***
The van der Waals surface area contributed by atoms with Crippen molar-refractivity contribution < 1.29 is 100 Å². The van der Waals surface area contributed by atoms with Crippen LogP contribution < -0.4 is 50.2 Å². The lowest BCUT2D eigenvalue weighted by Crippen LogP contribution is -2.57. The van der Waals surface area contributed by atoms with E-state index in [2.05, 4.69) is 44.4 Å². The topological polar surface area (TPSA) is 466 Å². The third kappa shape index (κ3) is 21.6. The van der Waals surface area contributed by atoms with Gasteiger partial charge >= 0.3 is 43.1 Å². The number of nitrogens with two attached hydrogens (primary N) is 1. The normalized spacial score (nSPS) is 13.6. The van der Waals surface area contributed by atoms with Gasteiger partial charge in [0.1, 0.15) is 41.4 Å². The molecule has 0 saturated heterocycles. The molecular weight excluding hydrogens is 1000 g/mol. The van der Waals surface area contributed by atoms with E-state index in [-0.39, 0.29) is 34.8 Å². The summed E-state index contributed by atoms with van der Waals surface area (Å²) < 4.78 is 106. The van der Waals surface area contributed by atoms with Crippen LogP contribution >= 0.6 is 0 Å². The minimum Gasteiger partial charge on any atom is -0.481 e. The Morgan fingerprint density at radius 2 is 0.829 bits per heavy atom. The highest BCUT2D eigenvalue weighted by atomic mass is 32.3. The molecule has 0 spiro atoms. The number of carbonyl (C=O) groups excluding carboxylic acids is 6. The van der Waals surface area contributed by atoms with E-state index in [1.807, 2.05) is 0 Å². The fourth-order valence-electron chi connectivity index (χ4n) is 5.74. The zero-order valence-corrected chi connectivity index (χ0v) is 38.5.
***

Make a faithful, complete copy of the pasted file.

The van der Waals surface area contributed by atoms with Crippen molar-refractivity contribution < 1.29 is 100 Å². The van der Waals surface area contributed by atoms with Crippen LogP contribution < -0.4 is 50.2 Å². The lowest BCUT2D eigenvalue weighted by Crippen LogP contribution is -2.57. The van der Waals surface area contributed by atoms with E-state index in [2.05, 4.69) is 44.4 Å². The topological polar surface area (TPSA) is 466 Å². The third kappa shape index (κ3) is 21.6. The van der Waals surface area contributed by atoms with Gasteiger partial charge >= 0.3 is 43.1 Å². The number of nitrogens with two attached hydrogens (primary N) is 1. The normalized spacial score (nSPS) is 13.6. The van der Waals surface area contributed by atoms with Gasteiger partial charge in [0.1, 0.15) is 41.4 Å². The molecule has 0 saturated heterocycles. The molecular weight excluding hydrogens is 1000 g/mol. The van der Waals surface area contributed by atoms with E-state index in [-0.39, 0.29) is 34.8 Å². The summed E-state index contributed by atoms with van der Waals surface area (Å²) < 4.78 is 106. The van der Waals surface area contributed by atoms with Crippen LogP contribution >= 0.6 is 0 Å². The minimum Gasteiger partial charge on any atom is -0.481 e. The Morgan fingerprint density at radius 2 is 0.829 bits per heavy atom. The highest BCUT2D eigenvalue weighted by atomic mass is 32.3. The molecule has 0 spiro atoms. The number of carbonyl (C=O) groups excluding carboxylic acids is 6. The van der Waals surface area contributed by atoms with E-state index in [1.807, 2.05) is 0 Å². The fourth-order valence-electron chi connectivity index (χ4n) is 5.74. The zero-order valence-corrected chi connectivity index (χ0v) is 38.5.